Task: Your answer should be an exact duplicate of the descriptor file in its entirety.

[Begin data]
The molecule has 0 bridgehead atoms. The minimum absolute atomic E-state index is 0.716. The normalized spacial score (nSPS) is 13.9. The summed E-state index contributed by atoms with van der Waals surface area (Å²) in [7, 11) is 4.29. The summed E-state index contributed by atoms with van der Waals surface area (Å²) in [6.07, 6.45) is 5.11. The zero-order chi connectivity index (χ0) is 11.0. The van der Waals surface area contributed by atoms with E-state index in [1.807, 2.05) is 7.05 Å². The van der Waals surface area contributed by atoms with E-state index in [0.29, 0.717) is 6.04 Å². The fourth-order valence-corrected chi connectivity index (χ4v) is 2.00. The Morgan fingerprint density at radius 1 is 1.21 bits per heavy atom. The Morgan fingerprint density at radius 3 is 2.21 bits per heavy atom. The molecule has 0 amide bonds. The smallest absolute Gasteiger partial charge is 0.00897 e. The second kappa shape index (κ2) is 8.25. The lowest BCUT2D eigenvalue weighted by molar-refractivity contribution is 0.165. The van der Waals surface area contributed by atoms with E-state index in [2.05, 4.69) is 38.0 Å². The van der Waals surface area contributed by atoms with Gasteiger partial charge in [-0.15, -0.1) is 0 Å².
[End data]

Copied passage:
The molecule has 0 bridgehead atoms. The minimum absolute atomic E-state index is 0.716. The normalized spacial score (nSPS) is 13.9. The summed E-state index contributed by atoms with van der Waals surface area (Å²) in [7, 11) is 4.29. The summed E-state index contributed by atoms with van der Waals surface area (Å²) in [6.07, 6.45) is 5.11. The zero-order chi connectivity index (χ0) is 11.0. The van der Waals surface area contributed by atoms with E-state index in [1.807, 2.05) is 7.05 Å². The van der Waals surface area contributed by atoms with E-state index in [0.29, 0.717) is 6.04 Å². The fourth-order valence-corrected chi connectivity index (χ4v) is 2.00. The Morgan fingerprint density at radius 1 is 1.21 bits per heavy atom. The Morgan fingerprint density at radius 3 is 2.21 bits per heavy atom. The molecule has 0 amide bonds. The smallest absolute Gasteiger partial charge is 0.00897 e. The second kappa shape index (κ2) is 8.25. The lowest BCUT2D eigenvalue weighted by molar-refractivity contribution is 0.165. The van der Waals surface area contributed by atoms with E-state index in [2.05, 4.69) is 38.0 Å². The van der Waals surface area contributed by atoms with Gasteiger partial charge in [-0.15, -0.1) is 0 Å².